Young practising Catholics can feel very isolated; at World Youth Day, Sydney, 15-20 July, they came together in vast numbers; they were no longer alone. They gave testimony to their faith and were clear and focussed in their witness.
WYD has passed and now we look forward to World Youth Day, Madrid, in three years time. Meanwhile, in a bold attempt to recapture the WYD spirit, the Sydney iWitness team, led by Amy Vierboom and Patrick Langrell, put together a successful Retreat/Conference at the Collaroy Convention Centre on Sydney's Northern Beaches on 21-24 November 2008.
Over 200 young people attended, mostly from suburban Sydney, but also from as far afield as Ingham in far north Queensland, the Hunter Valley of NSW, Canberra and Melbourne.
The main focus of iWitness was on enriching the participants' spiritual lives through a deepened relationship with Our Lord. There was daily Mass, morning and evening prayer from the Divine Office, all-night Eucharistic Adoration, a candle-lit Rosary in the outdoor amphitheatre led by Cardinal Pell, inspirational talks, wide-ranging discussions and question-and-answer sessions. Two priests were available for the Sacrament of Penance.
iWitness was blessed with stellar leadership: Pat Langrell and Amy Vierboom led a talented team including Jovina Graham, Elise Jackson, Sarak Edwards, Lewi Barakat, with many others.
Bishop Julian Porteous gave the keynote address, an inspirational assertion of the relevance of Jesus Christ in a secularised age which attempts to ignore God and marginalise religious people.
Saturday's program was equally serious and tightly focussed. Robert Haddad, a Maronite-rite lay leader, spoke on the central role of the Mass and Eucharist in the life of young adult Catholics.
Robert was well-informed and a lucid speaker. He is Director of the Confraternity of Christian Doctrine in NSW state schools, organising the hundreds of volunteers who teach religion to Catholic primary and secondary school students.
After lunch, Father Tony Percy, the new Director of the Seminary of the Good Shepherd in Homebush, addressed sexual morality taking Pope John Paul II's 'Theology of the Body' as his guide.
He recalled that as a seminarian, 20 years previously, he had a statement on the wall of his room: 'Seminarian = Expectant Father'. His talk was frank, cheerful, relevant and appreciated.
However, massive billboards across Australian cities scream: 'Want longer-lasting SEX?' Father Tony changed the word 'sex' to 'love' and placed the challenge of Christian sexual standards in the context of our Christian purpose in life. This is a tough challenge in an erotic, sex-drenched society.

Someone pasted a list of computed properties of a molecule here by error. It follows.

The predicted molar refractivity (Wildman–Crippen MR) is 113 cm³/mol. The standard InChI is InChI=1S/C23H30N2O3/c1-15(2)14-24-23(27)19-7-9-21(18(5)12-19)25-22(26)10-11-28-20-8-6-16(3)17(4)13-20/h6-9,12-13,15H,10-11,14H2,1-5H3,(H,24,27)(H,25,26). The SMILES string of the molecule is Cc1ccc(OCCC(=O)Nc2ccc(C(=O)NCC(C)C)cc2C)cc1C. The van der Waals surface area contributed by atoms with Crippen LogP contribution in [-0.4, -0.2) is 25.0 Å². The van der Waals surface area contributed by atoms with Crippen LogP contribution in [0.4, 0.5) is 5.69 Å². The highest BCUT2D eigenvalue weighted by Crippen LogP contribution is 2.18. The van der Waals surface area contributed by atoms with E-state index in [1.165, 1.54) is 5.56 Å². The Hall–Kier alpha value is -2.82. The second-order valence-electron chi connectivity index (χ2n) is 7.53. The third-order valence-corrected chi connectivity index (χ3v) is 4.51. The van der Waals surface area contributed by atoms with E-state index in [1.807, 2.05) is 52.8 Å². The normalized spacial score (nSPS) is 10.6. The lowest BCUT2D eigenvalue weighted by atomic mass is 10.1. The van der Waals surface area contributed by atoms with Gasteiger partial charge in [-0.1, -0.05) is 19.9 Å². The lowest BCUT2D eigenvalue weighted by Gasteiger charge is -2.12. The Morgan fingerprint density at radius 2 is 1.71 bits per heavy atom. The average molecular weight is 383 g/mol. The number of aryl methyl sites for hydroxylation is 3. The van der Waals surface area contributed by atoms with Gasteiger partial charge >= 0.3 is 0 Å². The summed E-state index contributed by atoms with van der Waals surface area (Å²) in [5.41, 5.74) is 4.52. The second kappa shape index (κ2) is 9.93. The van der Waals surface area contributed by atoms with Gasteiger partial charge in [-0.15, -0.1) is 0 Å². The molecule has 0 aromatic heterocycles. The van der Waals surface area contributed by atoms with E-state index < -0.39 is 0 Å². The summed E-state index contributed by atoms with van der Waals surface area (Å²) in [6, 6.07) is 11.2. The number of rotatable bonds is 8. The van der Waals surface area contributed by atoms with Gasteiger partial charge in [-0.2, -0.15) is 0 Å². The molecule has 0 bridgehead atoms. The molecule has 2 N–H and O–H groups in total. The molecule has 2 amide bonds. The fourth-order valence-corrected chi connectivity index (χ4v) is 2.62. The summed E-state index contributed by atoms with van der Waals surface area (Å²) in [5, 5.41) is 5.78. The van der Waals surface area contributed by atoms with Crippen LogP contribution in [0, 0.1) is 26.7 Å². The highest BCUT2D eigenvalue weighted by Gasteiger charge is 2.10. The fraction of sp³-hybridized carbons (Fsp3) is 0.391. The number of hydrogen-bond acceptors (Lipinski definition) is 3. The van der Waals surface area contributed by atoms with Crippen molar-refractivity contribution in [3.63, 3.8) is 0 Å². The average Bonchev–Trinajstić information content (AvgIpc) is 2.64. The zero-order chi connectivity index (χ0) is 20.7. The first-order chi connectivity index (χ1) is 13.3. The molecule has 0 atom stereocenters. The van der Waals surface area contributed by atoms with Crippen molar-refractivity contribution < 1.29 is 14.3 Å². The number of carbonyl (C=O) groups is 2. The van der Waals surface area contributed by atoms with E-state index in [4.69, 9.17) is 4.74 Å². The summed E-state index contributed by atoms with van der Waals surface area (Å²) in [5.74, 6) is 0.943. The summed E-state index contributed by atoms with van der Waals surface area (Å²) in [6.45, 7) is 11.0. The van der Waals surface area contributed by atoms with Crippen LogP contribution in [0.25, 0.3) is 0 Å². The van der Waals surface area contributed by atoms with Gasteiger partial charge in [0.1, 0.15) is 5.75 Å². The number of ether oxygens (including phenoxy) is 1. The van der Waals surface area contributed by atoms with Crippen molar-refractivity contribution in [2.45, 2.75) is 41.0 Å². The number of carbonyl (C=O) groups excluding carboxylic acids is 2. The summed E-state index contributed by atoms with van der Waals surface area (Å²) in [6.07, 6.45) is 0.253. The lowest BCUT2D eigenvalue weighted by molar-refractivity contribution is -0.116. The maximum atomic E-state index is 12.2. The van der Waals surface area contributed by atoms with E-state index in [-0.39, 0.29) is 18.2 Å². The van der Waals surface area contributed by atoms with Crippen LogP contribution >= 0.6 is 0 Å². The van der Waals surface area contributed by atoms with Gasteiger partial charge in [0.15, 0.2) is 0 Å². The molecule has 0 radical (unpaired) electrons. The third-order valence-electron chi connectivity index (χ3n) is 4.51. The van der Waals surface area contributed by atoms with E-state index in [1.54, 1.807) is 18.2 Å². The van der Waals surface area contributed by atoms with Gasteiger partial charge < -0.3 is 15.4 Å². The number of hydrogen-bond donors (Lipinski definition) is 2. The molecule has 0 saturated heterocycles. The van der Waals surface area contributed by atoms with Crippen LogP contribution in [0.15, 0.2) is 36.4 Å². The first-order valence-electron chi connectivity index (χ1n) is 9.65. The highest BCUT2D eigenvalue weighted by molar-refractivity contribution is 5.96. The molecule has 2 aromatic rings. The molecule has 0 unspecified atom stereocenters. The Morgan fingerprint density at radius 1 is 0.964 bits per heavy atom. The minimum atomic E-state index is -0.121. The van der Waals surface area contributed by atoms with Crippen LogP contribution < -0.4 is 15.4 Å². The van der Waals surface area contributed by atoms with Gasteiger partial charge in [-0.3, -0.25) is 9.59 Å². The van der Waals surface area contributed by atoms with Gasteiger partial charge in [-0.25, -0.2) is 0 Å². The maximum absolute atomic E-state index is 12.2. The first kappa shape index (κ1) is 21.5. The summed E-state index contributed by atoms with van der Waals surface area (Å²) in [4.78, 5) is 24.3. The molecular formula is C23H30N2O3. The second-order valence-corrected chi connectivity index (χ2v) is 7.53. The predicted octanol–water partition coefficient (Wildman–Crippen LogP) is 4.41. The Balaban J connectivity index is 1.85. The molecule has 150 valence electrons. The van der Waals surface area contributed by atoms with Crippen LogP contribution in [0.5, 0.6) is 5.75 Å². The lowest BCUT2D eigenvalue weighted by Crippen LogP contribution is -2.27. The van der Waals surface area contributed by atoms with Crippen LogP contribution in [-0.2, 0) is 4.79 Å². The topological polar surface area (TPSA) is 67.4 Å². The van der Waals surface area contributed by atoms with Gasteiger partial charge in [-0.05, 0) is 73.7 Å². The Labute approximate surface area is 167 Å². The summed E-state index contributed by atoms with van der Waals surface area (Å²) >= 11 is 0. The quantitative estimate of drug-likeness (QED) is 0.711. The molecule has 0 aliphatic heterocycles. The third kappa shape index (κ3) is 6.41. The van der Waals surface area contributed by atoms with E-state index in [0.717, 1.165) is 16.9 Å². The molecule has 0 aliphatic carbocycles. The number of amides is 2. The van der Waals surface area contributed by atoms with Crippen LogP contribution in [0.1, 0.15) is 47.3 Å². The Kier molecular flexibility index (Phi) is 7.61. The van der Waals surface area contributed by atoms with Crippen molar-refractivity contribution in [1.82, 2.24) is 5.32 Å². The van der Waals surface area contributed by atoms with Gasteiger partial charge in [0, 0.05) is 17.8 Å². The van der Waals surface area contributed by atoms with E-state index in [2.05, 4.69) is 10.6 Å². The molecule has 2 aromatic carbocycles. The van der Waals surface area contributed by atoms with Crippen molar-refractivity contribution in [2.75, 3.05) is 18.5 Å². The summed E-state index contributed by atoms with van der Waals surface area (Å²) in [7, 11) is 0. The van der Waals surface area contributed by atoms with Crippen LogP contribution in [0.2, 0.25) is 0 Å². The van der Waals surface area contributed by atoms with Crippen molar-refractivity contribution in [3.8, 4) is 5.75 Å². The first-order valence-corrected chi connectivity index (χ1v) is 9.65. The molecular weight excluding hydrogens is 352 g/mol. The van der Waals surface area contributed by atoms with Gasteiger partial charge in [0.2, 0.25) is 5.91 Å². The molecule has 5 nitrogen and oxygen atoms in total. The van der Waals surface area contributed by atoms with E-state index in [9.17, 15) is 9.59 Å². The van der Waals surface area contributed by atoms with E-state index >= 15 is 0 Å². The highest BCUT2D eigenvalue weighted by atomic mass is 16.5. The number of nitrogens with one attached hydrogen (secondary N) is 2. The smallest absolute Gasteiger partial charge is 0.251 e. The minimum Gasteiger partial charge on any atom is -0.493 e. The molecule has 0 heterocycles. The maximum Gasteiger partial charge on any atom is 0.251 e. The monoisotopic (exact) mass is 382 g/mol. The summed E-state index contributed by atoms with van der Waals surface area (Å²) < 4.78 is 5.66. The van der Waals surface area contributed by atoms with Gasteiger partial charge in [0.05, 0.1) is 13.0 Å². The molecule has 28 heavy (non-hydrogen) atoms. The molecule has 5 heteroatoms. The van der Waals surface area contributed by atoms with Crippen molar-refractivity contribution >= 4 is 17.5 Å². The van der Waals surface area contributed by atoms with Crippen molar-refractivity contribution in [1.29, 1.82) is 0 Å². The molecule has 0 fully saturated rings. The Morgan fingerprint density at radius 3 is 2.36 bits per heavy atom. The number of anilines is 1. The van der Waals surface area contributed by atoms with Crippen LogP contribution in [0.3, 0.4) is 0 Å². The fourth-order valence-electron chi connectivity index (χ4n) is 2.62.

The Western World has experienced a sexual revolution over forty years which has reduced sexual intercourse to a casual indoor sport with a pagan sex without strings and relationships without rings now the norm. The vision of the New Testament and the consistent teaching of the Church confront this perversion: marriage is a covenant, a one-flesh union and sex is the seal on this permanent relationship.
Popular husband and wife team, Jonathon and Karen Doyle, and three Dominican Sisters, led by Sister Moira, complemented Father Percy's talk, with separate sessions for men and women. The frank talks and Q & A sessions seemed to hit the spot if the enthusiastic applause at the sessions' ends was any guide.
After dinner, Cardinal George Pell arrived to address the Conference: he was welcomed with thunderous clapping and ear-piercing whistles as he entered the auditorium. Clearly he was among 200 young friends. His talk was on the Papacy: in witty vernacular 'Rock Solid' or 'Life on the Rock'.
Cardinal Pell traversed key issues: the difference between the magisterium, the ordinary teaching of the Church and the special ex- cathedra, infallible statements of Catholic doctrine; 'bad' Popes; and core doctrines. He answered any questions the audience chose to ask.
On Sunday morning, Sr Mary Madeleine OP spoke on veneration of Mary in Catholic religious life and then the assembly divided, some explored the topic of human suffering with the Dominican Sisters; others discussed 'Dating and Relationships' with Karen and Jonathon Doyle.
After lunch, Father Thomas Rosica, a Canadian priest of the Basilian Congregation, who was the key organiser of World Youth Day, Toronto, in 2002, addressed the conference. Father Rosica is CEO of the Salt and Light Catholic TV Network, which was a direct response to the WYD enthusiasm. He was a strong speaker and warmly appreciated.
After so many spiritually demanding sessions, it was time for recreation. The iWitness team had organised some vigorous sports in the ten-stage 'Amazing Pilgrimage' followed after dinner by the 'iWitness Challenge'. Water slides and other physical activities across the Collaroy Centre property were complemented by tug-of-war, wrestling and other energetic activities in the evening.
The hard physical activities after demanding sessions around many features of Catholic life were a feature of the iWitness weekend.
Then came Sunday Mass, supper, all-night Adoration and a Monday morning to reflect on an impressive weekend. The fade-out was a late morning in the cool Sydney sun on Collaroy beach. It's fair to suggest that iWitness 2009 will be equally big next year.
Dr Barry Coldrey CFC is a former secondary school teacher in Christian Brothers colleges and author of numerous books and articles.